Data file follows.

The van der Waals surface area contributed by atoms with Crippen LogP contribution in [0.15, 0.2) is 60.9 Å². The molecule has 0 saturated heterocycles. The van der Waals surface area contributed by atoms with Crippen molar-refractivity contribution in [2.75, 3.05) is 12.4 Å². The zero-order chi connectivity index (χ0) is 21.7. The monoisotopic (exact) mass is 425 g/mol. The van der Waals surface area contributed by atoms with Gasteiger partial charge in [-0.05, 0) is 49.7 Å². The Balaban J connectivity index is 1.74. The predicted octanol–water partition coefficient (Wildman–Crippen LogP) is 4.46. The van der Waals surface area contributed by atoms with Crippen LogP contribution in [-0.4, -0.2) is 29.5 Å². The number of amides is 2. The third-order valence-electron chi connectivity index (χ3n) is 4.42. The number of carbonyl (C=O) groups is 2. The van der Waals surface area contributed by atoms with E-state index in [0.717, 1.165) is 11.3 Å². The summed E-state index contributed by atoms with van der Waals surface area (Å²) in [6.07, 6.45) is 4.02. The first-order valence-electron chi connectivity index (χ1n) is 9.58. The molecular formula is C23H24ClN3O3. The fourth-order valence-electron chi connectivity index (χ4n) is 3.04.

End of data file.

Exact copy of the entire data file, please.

The van der Waals surface area contributed by atoms with Crippen LogP contribution in [0.15, 0.2) is 60.9 Å². The molecule has 0 saturated heterocycles. The van der Waals surface area contributed by atoms with Crippen molar-refractivity contribution in [2.75, 3.05) is 12.4 Å². The zero-order chi connectivity index (χ0) is 21.7. The monoisotopic (exact) mass is 425 g/mol. The van der Waals surface area contributed by atoms with Gasteiger partial charge in [-0.05, 0) is 49.7 Å². The Balaban J connectivity index is 1.74. The predicted octanol–water partition coefficient (Wildman–Crippen LogP) is 4.46. The van der Waals surface area contributed by atoms with Crippen LogP contribution in [-0.4, -0.2) is 29.5 Å². The number of amides is 2. The third-order valence-electron chi connectivity index (χ3n) is 4.42. The number of carbonyl (C=O) groups is 2. The van der Waals surface area contributed by atoms with E-state index in [0.717, 1.165) is 11.3 Å². The summed E-state index contributed by atoms with van der Waals surface area (Å²) in [6.07, 6.45) is 4.02. The first-order valence-electron chi connectivity index (χ1n) is 9.58. The molecular formula is C23H24ClN3O3. The fourth-order valence-electron chi connectivity index (χ4n) is 3.04.